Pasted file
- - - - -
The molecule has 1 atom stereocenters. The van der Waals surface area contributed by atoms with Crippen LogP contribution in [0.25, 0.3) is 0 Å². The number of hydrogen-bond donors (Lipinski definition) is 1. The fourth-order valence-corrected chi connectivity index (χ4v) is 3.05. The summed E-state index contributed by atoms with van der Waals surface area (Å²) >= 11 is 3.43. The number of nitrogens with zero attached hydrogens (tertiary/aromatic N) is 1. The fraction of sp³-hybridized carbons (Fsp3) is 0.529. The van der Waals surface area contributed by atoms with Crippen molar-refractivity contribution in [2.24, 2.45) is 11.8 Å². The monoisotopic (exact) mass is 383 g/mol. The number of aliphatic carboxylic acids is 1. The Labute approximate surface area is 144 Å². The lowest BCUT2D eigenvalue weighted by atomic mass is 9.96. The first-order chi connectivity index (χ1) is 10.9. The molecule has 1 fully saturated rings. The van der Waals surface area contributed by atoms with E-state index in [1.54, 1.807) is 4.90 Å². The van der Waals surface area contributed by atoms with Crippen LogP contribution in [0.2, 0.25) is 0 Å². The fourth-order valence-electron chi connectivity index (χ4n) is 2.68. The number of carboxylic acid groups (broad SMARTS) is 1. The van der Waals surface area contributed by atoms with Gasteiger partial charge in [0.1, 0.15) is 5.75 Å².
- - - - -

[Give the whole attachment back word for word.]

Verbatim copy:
The molecule has 1 atom stereocenters. The van der Waals surface area contributed by atoms with Crippen LogP contribution in [0.25, 0.3) is 0 Å². The number of hydrogen-bond donors (Lipinski definition) is 1. The fourth-order valence-corrected chi connectivity index (χ4v) is 3.05. The summed E-state index contributed by atoms with van der Waals surface area (Å²) >= 11 is 3.43. The number of nitrogens with zero attached hydrogens (tertiary/aromatic N) is 1. The fraction of sp³-hybridized carbons (Fsp3) is 0.529. The van der Waals surface area contributed by atoms with Crippen molar-refractivity contribution in [2.24, 2.45) is 11.8 Å². The monoisotopic (exact) mass is 383 g/mol. The number of aliphatic carboxylic acids is 1. The Labute approximate surface area is 144 Å². The lowest BCUT2D eigenvalue weighted by atomic mass is 9.96. The first-order chi connectivity index (χ1) is 10.9. The molecule has 1 fully saturated rings. The van der Waals surface area contributed by atoms with E-state index in [1.54, 1.807) is 4.90 Å². The van der Waals surface area contributed by atoms with Crippen LogP contribution in [0.2, 0.25) is 0 Å². The fourth-order valence-electron chi connectivity index (χ4n) is 2.68. The number of carboxylic acid groups (broad SMARTS) is 1. The van der Waals surface area contributed by atoms with Gasteiger partial charge in [0.1, 0.15) is 5.75 Å².